In the energy sector, Ukraine is offered to introduce a quarterly review of prices for gas and heating for the population if these tariffs are different from the import parity level by more than 10%, as well as to control that the subsidies for housing and utility services do not exceed the amount budgeted. Moreover, in the area of government subsidies, it is recommended to monetize benefits and submit the draft decisions in this area in March 2017.
The government argued that the Fund's requirements - despite their rigidity - are important and, in general, feasible. "We are talking about general solutions, Finance Minister Oleksandr Danyliuk said. “Do we need to stabilize the pension system? Definitely! If we see that the system is unbalanced, it is necessary to make decisions."
At the same time, Danyliuk made it clear that "thin ice" in the sphere of implementation of IMF requirements is not just the design of the reform or drafting proper solutions, but rather their promotion and passing, including the parliament. "I would not predict the behavior of Parliament. Parliament has been elected by people, and the deputies are responsible to these people. The Parliament elected the current Government, and therefore we must have common positions," said Danyliuk.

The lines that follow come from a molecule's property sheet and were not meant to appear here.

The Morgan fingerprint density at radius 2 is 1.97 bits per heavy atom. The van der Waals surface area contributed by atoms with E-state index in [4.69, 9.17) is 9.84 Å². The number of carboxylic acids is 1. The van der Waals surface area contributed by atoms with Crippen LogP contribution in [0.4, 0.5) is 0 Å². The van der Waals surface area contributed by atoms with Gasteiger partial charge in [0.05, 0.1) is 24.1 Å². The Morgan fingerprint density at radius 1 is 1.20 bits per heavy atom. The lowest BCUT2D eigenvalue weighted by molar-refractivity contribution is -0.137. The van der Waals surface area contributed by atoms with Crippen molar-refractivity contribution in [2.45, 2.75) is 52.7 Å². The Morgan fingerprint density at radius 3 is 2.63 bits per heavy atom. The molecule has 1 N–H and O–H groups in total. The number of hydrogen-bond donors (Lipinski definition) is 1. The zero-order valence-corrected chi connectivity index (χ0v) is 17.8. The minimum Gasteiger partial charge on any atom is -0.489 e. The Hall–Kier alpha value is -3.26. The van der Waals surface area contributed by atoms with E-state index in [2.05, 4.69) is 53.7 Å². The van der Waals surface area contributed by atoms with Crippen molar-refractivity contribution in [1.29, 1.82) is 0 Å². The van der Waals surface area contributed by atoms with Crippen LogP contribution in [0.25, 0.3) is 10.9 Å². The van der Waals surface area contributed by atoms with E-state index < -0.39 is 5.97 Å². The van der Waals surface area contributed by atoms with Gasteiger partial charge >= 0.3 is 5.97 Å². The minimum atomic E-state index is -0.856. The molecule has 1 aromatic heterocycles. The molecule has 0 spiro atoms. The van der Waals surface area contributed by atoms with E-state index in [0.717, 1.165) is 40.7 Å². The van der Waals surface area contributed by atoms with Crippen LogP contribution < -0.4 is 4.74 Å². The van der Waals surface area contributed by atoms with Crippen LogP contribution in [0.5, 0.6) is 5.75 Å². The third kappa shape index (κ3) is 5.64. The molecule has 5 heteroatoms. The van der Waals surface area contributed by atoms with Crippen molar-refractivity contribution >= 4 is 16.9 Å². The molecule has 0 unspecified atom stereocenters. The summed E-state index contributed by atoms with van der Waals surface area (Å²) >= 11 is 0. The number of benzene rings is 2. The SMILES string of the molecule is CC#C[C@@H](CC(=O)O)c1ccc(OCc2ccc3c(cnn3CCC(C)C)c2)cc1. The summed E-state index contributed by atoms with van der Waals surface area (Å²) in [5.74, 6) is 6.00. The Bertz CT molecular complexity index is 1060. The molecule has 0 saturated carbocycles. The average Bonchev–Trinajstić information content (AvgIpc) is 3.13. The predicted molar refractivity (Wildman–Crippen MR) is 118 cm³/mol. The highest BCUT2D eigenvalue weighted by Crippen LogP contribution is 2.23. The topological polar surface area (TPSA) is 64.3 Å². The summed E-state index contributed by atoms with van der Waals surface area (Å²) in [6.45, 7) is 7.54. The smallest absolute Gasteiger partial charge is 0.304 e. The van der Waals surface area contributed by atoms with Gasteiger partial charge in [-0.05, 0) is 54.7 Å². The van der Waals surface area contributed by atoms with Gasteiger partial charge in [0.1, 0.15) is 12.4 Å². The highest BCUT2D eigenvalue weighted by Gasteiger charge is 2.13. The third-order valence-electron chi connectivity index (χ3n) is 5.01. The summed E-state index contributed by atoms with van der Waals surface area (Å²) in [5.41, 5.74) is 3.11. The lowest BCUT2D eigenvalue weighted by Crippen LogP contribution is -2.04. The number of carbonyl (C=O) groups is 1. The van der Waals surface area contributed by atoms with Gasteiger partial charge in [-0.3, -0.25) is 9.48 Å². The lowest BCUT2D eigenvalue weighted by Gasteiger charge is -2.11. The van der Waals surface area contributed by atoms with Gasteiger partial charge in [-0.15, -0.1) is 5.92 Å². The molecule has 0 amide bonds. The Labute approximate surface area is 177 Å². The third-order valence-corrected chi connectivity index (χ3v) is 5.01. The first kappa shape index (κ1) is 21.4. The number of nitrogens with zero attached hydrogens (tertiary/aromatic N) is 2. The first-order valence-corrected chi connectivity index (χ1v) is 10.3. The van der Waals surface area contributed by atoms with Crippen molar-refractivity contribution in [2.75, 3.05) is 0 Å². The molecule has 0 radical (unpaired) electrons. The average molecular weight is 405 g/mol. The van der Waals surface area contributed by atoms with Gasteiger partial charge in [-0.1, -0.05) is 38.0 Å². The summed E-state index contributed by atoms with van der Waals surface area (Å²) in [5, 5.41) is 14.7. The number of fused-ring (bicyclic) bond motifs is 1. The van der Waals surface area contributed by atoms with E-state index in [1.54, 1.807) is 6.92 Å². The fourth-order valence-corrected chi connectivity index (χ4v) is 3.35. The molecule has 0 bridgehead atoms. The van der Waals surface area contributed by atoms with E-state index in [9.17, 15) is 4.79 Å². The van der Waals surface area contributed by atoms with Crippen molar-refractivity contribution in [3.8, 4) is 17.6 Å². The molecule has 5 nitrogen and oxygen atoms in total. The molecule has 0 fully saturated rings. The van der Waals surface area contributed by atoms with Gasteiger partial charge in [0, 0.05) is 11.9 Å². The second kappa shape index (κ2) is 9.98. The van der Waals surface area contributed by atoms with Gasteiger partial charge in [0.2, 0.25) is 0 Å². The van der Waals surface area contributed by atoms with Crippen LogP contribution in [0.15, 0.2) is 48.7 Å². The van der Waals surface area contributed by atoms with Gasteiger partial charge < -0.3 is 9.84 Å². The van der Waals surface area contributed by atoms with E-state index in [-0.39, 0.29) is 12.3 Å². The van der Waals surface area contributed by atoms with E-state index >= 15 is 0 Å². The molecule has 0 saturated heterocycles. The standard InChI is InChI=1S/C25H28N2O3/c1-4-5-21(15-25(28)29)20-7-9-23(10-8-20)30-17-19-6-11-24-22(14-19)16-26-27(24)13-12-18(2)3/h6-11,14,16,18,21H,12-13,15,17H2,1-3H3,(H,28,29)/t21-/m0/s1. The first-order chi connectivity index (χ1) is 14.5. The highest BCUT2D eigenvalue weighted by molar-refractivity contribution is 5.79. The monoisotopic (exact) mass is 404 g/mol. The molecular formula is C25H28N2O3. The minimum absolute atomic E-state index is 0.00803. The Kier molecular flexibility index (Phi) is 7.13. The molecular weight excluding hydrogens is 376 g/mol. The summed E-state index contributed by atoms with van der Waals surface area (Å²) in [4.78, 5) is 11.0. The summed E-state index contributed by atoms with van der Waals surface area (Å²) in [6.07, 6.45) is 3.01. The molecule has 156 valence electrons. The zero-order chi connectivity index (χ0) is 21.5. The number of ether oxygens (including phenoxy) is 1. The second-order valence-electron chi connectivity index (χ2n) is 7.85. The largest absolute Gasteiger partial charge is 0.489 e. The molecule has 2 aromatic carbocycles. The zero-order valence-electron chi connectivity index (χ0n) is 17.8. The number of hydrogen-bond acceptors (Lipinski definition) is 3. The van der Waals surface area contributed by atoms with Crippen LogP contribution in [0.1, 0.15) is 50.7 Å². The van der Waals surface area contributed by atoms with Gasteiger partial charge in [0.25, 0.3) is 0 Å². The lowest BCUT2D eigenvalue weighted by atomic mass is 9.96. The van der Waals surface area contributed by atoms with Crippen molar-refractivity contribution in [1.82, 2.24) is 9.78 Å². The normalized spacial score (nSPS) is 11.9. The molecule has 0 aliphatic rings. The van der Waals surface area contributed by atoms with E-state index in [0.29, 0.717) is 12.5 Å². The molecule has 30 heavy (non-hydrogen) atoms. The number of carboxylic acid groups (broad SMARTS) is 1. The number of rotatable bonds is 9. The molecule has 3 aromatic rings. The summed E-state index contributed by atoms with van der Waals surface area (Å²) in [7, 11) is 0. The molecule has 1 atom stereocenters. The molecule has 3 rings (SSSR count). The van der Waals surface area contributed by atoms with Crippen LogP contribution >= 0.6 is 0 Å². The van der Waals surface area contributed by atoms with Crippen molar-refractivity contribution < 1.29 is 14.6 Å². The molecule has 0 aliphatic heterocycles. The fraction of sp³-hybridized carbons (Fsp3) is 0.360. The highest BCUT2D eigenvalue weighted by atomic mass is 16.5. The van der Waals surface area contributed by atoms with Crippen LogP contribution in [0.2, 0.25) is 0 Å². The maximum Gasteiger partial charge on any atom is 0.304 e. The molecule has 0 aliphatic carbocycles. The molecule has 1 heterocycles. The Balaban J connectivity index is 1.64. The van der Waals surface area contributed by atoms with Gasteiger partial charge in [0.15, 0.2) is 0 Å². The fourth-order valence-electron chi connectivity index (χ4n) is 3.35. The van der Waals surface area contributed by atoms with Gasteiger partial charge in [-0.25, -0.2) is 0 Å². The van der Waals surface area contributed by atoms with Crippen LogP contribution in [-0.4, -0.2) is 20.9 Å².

This was also pointed out by Ivan Miklos. In his comments to UNIAN, he stressed that the main difficulties observed today are in the relations between the Government and the Verkhovna Rada.
Risks and benefits of Ukraine
Other experts polled by UNIAN confirmed the risks regarding the Cabinet’s relations with the Rada. Chief Economist at Dragon Capital Olena Belan says that this October will be the most critical month in terms of the implementation of the IMF program’s structural beacons. Moreover, Kyiv has not so many maneuvers at hand. According to the expert, the basic requirements, including, first of all, the model of pension reform and the implementation of e-declaration of incomes of the officials will have to be presented in the near future. The participation of Parliament in this process will be very active.
Chief analyst at Alfa-Bank (Ukraine) Oleksiy Blinov shares these thoughts. According to him, the position of the Verkhovna Rada will also be crucial for the less fundamental problems. "For example, a new deadline, the end of September 2016, was set for the tasks on improvement of bankruptcy legislation, already overdue. However, the corresponding bill September 8 was sent for the repeated first reading. The bill scored only 184 votes out of 226 required,” said Blinov. “Or a bill on automated seizure of funds in proceedings. Initially, Ukraine committed to adopt these standards by the end of 2015. In May 2016, the bill was sent to the repeated first reading and it has not been considered ever since. During the last revision of the EFF, Ukraine requested to postpone this task until the end of September, 2016. However, the law has not yet been considered."